Though she got her start in microbiology in her undergraduate program, University of New Mexico professor Amy Farnbach Pearson now studies medicine through the humanities lens. She seeks to broach conversations on how disease presents in societies and what it means for patients perceived to be afflicted.

Farnbach Pearson joined the Honors College team this year, an environment that has been historically welcoming to interdisciplinary conversations and out-of-the-box curricula. She’s a temporary part-time professor teaching “Tuberculosis to COVID-19: What is Health?” this semester, which is one medium she uses to have conversations on how Western societies have and continue to respond to diseases.

COVID-19 isn’t the singular focus of the class because students have so much familiarity with the topic, Farnbach Pearson said, but it’s a valuable way to study how people theorize and interact with disease and ailments. She said though western biomedicine is data-driven, it has cultural and social influences.

“What we’re seeing in terms of COVID-19, in terms of vaccine hesitancy, resistance to efforts like wearing masks and home quarantine or home isolation, are sort of the latest iteration in a long series of ways cultures have responded to disease in the past,” Farnbach Pearson said.

Farnbach Pearson said she’s had thoughtful conversations with people throughout the pandemic about vaccines and mask mandates, most notably in grocery store lines, and recognizes that people’s personal decisions on the matters make sense to them.

“As much as science does a really good job of trying to strip away our cultural biases and social biases and beliefs about what causes illness, you see those creeping in,” Farnbach Pearson said. “All of that science and all of that practice of medicine is done by people who operate within (this) society.”

Farnbach Pearson, a self-described historical medical anthropologist, said her research questions are interdisciplinary in that they seek answers to anthropological questions within a broader historical context and consider a multitude of influences. The UNM Honors College welcomes different approaches to important conversations, which Farnbach Pearson said was a great part about the program.

“It’s been incredible watching her being able to pull in information from all these different fields. She is really good at trying to come at the question from multiple different angles,” said Shamsi Berry, a professor of biomedical informatics at Western Michigan University and close friend of Farnbach Pearson.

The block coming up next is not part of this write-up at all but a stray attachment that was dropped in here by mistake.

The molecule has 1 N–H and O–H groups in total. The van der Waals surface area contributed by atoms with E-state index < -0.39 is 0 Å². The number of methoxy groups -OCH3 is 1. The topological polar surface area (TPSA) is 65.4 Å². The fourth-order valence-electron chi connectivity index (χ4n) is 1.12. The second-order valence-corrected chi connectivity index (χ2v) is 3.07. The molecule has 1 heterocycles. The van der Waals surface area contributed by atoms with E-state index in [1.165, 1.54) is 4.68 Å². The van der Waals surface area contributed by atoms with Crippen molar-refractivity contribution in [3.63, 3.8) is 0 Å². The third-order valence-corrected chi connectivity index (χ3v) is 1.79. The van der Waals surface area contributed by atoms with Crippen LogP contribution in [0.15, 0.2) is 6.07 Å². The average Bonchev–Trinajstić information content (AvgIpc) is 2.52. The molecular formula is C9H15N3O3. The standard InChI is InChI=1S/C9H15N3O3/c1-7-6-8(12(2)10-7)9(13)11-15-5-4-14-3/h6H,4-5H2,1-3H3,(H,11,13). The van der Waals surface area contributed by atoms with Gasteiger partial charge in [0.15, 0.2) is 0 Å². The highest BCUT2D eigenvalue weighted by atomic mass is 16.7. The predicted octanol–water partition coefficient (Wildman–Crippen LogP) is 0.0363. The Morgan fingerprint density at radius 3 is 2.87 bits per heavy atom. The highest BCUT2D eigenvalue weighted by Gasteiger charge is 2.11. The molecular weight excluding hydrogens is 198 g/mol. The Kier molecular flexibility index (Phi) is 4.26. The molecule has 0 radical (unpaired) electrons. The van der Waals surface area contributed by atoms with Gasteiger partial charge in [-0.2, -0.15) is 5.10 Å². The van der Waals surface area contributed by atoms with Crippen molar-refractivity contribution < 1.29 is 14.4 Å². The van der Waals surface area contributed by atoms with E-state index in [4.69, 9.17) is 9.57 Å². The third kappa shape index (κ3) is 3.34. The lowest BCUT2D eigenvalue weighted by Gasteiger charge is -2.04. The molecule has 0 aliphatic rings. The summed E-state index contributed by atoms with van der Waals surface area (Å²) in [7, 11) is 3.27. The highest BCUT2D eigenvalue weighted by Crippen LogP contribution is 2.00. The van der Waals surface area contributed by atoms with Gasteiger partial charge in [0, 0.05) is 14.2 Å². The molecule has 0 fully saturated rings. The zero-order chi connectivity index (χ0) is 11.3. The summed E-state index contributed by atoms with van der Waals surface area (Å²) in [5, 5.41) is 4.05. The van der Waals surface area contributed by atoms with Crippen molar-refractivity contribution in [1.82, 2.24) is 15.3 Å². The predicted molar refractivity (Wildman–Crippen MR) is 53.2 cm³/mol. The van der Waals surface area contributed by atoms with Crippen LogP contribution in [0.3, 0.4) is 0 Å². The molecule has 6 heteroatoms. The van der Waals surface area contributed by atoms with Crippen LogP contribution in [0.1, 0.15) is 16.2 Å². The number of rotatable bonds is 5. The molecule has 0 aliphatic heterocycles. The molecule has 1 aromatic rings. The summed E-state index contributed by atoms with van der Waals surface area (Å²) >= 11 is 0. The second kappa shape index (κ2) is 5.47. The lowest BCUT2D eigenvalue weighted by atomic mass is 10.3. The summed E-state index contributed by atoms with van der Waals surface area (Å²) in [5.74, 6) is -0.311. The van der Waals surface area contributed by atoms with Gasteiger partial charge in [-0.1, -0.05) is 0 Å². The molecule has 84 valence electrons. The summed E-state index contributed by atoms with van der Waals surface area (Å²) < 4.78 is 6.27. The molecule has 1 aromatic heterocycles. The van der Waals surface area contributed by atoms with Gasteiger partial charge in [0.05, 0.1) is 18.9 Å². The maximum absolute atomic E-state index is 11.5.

Berry said Farnbach Pearson’s questions on medicine throughout time, physician treatment of patients and patient perception of medicine makes her a valuable asset when considering the medical anthropology, sociology and history components of these conversations. She said Farnbach Pearson doesn’t “fit into any box” in addressing critical conversations on medicine.

Farnbach Pearson said two overarching questions she poses in her “TB to COVID-19: What is Health?” class are “Why do people have trouble accessing treatments?” and “Even if they have access to treatments, why do they choose not to take them?” which she said is more complex than people just being stubborn.

“One of the problems with disease control is not necessarily whether we have the treatment, but whether people are able to get and take the treatment,” Farnbach Pearson said.

Farnbach Pearson’s dissertation was based on patient records from a psychiatric ward in Scotland that treated patients with tuberculosis. She was interested in understanding what the perception and treatment of the disease by medical professionals meant for the patients and their experiences.

“When you talk to people about why they believe what they believe, and why they’re making the decisions that they’re making, there’s an internal logic to it that they’ve thought through the risks of it,” Farnbach Pearson said. 

Farnbach Pearson said the scary thing about COVID-19 is that, though most people will be fine, it’s not entirely clear what degrees of risk apply to which people. She said there’s been a long history of anti-vaccination movements, which have coexisted with vaccines for as long as they’ve been offered in society.

“The thing is (that) you don’t know which category you fall into, whether you’re one of the people who’s going to have a runny nose for a couple days and be fine, or if you fall into the category of people that we’re increasing talking about as long-COVID … or if you’re going to end up in the hospital on a ventilator and possibly die,” Farnbach Pearson said.

Farnbach Pearson said the perception of risk is what informs people’s decisions on the precautions they’re willing and going to take in the event of a disease outbreak, like measles or coronavirus.

“People perceive that risk in different ways,” Farnbach Pearson said. “What burden of obligation do we have to protect that smaller percentage that do get very seriously ill? People make different decisions depending on their perception of the risk of the people around them, their perception of their own risk.”

Rebecca Hobart is a senior reporter at the Daily Lobo. She can be contacted at or on Twitter @rjhobart